I’ve been trying to keep up on my reading since we moved. I’m on my third novel for the month and enjoy sitting on the deck facing the lake reading a few pages during the day, as well as at night before bed.
The first two books I read were borrowed from the local library. My husband read them as well. We enjoyed the one enough to go back and get two more by the same author. As of now, my husband has read both and I have read neither. Instead, I ordered three books from Barnes and Nobles. They were actually less expensive than Amazon due to my membership with them, even considering I have prime shipping.
The books I purchased were:
All the Lights Above Us by M.B. Henry (2022)
Aston Hall by Lauren Belfer (2022)
There will be reviews of each of the two above books in the near future. Currently, I am enjoying the book by M. B. Henry, who I know from the blogosphere! I’m loving it, so far!
And, here is the Poetry Friday connection: 100 Best Loved Poems (1995).
I bought the poetry book to have some access to famous and well-loved poems at my fingertips. In weeks such as this, when I haven’t written any poetry and don’t want to start something on the fly, I can at least read some verses and try to connect to them in some way.
Interestingly enough, I don’t care for a lot of the poetry in this little book. However, there are many famous poems and poets that I already know through reading their works.
ee cummings is in this book, as are Edgar Allen Poe, Henry Wadsworth Longfellow, Emily Dickenson, Robert Frost, William Carlos Williams, Lewis Carroll, Oliver Wendell Holmes, and Robert Browning, among many more. What it lacks are the children’s poets that I love all of whom still make me laugh as an adult. These include but aren’t limited to Jack Prelutsky, Shel Silverstein, Jeff Moss, and more. It also lacks a great deal of nature poetry – the type of poetry that I like to write and that inspires me. Yes, there is Emily Dickenson and a few others but none of the other nature poets I like.
Since this book is twenty-five years old, it is probably by some accounts, outdated. Still, it gives me names and poems to read when I feel I need the muse. Reading the poems by ee cummings and Poe brought back memories. Memories can also spur great poetry.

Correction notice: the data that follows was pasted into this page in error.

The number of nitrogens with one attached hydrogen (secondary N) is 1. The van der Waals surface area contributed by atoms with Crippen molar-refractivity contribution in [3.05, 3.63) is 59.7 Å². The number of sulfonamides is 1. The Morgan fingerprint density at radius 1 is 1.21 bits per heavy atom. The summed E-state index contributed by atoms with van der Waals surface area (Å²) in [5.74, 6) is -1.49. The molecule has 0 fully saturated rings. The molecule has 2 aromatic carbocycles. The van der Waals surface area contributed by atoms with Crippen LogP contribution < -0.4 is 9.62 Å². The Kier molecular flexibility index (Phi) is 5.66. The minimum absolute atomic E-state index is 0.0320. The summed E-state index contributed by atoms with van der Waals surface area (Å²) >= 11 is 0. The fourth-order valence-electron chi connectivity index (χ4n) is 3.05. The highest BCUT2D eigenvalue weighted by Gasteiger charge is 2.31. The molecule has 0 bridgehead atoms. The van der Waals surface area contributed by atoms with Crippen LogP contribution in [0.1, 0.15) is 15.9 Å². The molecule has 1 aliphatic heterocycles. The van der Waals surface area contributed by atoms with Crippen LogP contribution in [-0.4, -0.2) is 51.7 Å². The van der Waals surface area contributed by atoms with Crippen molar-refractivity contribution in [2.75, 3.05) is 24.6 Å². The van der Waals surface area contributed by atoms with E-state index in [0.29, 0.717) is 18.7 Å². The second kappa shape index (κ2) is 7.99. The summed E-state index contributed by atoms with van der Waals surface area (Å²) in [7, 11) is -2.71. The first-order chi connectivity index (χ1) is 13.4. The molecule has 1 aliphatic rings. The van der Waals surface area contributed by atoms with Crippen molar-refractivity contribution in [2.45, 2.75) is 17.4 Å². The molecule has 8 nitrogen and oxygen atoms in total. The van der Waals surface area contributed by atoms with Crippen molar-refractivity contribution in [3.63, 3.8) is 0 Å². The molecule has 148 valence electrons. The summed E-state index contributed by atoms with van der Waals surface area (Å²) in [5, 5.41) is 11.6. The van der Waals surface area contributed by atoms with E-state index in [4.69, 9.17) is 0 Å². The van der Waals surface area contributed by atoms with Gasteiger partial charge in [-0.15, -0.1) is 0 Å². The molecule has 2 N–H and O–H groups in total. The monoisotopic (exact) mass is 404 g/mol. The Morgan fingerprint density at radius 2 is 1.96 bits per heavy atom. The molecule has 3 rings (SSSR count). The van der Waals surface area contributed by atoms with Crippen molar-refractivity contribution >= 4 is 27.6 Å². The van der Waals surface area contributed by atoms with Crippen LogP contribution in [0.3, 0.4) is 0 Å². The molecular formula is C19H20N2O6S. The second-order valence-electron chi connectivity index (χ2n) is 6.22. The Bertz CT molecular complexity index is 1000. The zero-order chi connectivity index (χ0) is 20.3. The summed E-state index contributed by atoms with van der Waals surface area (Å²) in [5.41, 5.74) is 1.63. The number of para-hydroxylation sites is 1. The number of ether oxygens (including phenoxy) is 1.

In essence, I am setting the tone for my own poetry, when I am ready to write some again. For now, I will share with you a poem by Carl Sandburg, who won three Pulitzer Prizes in his lifetime. The poem speaks of a natural occurrence but it feels like my brain right now.
Carl Sandburg – 1878-1967
The fog comes
on little cat feet.
It sits looking
over harbor and city
on silent haunches
and then moves on.
This poem is in the public domain. (poets.org)
Essentially, I’m waiting until the fog moves on.
It’s been a busy summer. Members of our family are in transitional life stages. I’ve also been building readership on another platform and had an essay I wrote go viral two days ago. You can catch it here, if interested. For all these reasons, I was unable to write any poetry to share. Instead, I shared my thoughts, a few books, and a poem by a famous author that I enjoy!
Today is Poetry Friday. Our host for this week’s round-up is author, Marcie Flinchum Atkins. Please visit her page for her post and links to more great poetry! Thanks for hosting Marcie!
So here is where I am going to do some shameless self-promotion! Since reading Marcie’s host post for Poetry Friday and learning more about the Sealy Challenge (read a book of poetry a day in the month of August), I want you to know I have a short book of poetry available for purchase! You can easily read this WHOLE book in a day and have it count towards reaching the challenge’s goal. It is available both on Amazon, click here. Or, you can purchase it right off my blog, click here or visit the menu that runs across the top of my blog page and I’ll mail it out to you after you complete the Paypal transaction.
In all honesty, I’m not the best marketer for my book. However, I see other authors heavily promoting their work and saw this as a chance to be added to those who are participating in the Sealy Challenge in August.
Thanks for your consideration!
What a lovely reading nook you have! I love nature poetry too (both reading and writing it).
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I’m glad you chose Sandburg’s FOG… I grew up in fog and love the memories of misted mornings.
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Hmmm. I swear I replied to your comment, Patricia! But I love the fog too. And it can inspire some great poems, as well.
Thanks, Patricia! I am glad you liked my choice. I had two requirements; 1) a short poem, and 2) in the public domain. Sandburg’s FOG fulfilled them beautifully. I like fog, except when I’m driving!